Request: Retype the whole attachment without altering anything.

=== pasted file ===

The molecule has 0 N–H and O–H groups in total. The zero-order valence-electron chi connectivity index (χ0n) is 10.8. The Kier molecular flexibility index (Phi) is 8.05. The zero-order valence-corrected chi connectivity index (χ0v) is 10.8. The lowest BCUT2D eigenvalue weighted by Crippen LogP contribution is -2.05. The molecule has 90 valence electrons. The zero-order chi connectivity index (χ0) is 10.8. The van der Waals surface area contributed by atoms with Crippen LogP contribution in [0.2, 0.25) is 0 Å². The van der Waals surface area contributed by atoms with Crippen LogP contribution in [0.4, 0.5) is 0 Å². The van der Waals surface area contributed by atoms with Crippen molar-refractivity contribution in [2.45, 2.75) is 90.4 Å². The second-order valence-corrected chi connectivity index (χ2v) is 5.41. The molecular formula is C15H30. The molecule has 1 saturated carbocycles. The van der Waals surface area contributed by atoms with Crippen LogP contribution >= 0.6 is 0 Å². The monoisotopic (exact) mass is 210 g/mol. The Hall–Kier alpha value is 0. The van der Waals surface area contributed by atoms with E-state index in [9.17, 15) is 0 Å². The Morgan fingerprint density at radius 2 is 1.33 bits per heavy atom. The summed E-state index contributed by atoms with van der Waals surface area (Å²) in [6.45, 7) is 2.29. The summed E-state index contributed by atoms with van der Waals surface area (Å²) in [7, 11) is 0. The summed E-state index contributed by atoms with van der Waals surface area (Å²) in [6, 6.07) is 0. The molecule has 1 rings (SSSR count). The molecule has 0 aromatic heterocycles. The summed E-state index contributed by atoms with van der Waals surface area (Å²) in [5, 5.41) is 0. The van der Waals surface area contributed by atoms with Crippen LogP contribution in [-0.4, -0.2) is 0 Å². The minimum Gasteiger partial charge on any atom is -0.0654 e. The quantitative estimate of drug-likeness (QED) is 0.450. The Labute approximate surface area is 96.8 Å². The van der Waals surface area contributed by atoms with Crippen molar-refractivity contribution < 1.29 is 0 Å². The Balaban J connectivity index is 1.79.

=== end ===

The molecule has 0 N–H and O–H groups in total. The zero-order valence-electron chi connectivity index (χ0n) is 10.8. The Kier molecular flexibility index (Phi) is 8.05. The zero-order valence-corrected chi connectivity index (χ0v) is 10.8. The lowest BCUT2D eigenvalue weighted by Crippen LogP contribution is -2.05. The molecule has 90 valence electrons. The zero-order chi connectivity index (χ0) is 10.8. The van der Waals surface area contributed by atoms with Crippen LogP contribution in [0.2, 0.25) is 0 Å². The van der Waals surface area contributed by atoms with Crippen LogP contribution in [0.4, 0.5) is 0 Å². The van der Waals surface area contributed by atoms with Crippen molar-refractivity contribution in [2.45, 2.75) is 90.4 Å². The second-order valence-corrected chi connectivity index (χ2v) is 5.41. The molecular formula is C15H30. The molecule has 1 saturated carbocycles. The van der Waals surface area contributed by atoms with Crippen LogP contribution >= 0.6 is 0 Å². The monoisotopic (exact) mass is 210 g/mol. The Hall–Kier alpha value is 0. The van der Waals surface area contributed by atoms with E-state index in [9.17, 15) is 0 Å². The Morgan fingerprint density at radius 2 is 1.33 bits per heavy atom. The summed E-state index contributed by atoms with van der Waals surface area (Å²) in [6.45, 7) is 2.29. The summed E-state index contributed by atoms with van der Waals surface area (Å²) in [7, 11) is 0. The summed E-state index contributed by atoms with van der Waals surface area (Å²) in [6, 6.07) is 0. The molecule has 1 rings (SSSR count). The molecule has 0 aromatic heterocycles. The summed E-state index contributed by atoms with van der Waals surface area (Å²) in [5, 5.41) is 0. The van der Waals surface area contributed by atoms with Crippen LogP contribution in [-0.4, -0.2) is 0 Å². The minimum Gasteiger partial charge on any atom is -0.0654 e. The quantitative estimate of drug-likeness (QED) is 0.450. The Labute approximate surface area is 96.8 Å². The van der Waals surface area contributed by atoms with Crippen molar-refractivity contribution < 1.29 is 0 Å². The Balaban J connectivity index is 1.79.